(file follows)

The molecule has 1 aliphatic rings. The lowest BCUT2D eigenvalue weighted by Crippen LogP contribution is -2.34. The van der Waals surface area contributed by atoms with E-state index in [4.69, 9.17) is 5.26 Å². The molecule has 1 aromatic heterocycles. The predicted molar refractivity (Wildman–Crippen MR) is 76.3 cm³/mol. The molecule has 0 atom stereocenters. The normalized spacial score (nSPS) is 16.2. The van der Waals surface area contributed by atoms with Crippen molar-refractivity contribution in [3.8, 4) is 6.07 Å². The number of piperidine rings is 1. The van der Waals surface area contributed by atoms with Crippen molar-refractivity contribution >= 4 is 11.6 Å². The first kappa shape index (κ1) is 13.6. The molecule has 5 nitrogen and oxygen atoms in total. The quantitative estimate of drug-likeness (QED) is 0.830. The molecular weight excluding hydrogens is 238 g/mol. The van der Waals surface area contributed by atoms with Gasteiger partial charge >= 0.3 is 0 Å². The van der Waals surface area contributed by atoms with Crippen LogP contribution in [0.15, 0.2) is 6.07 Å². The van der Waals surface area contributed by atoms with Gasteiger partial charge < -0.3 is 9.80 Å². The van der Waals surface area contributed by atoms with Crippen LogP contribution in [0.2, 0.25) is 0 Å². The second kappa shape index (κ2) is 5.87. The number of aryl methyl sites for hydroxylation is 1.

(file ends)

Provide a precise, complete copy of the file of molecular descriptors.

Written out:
The molecule has 1 aliphatic rings. The lowest BCUT2D eigenvalue weighted by Crippen LogP contribution is -2.34. The van der Waals surface area contributed by atoms with E-state index in [4.69, 9.17) is 5.26 Å². The molecule has 1 aromatic heterocycles. The predicted molar refractivity (Wildman–Crippen MR) is 76.3 cm³/mol. The molecule has 0 atom stereocenters. The normalized spacial score (nSPS) is 16.2. The van der Waals surface area contributed by atoms with Crippen molar-refractivity contribution in [3.8, 4) is 6.07 Å². The number of piperidine rings is 1. The van der Waals surface area contributed by atoms with Crippen molar-refractivity contribution >= 4 is 11.6 Å². The first kappa shape index (κ1) is 13.6. The molecule has 5 nitrogen and oxygen atoms in total. The quantitative estimate of drug-likeness (QED) is 0.830. The molecular weight excluding hydrogens is 238 g/mol. The van der Waals surface area contributed by atoms with Gasteiger partial charge >= 0.3 is 0 Å². The van der Waals surface area contributed by atoms with Crippen LogP contribution in [0.15, 0.2) is 6.07 Å². The van der Waals surface area contributed by atoms with Gasteiger partial charge < -0.3 is 9.80 Å². The van der Waals surface area contributed by atoms with Crippen LogP contribution in [0.2, 0.25) is 0 Å². The second kappa shape index (κ2) is 5.87. The number of aryl methyl sites for hydroxylation is 1.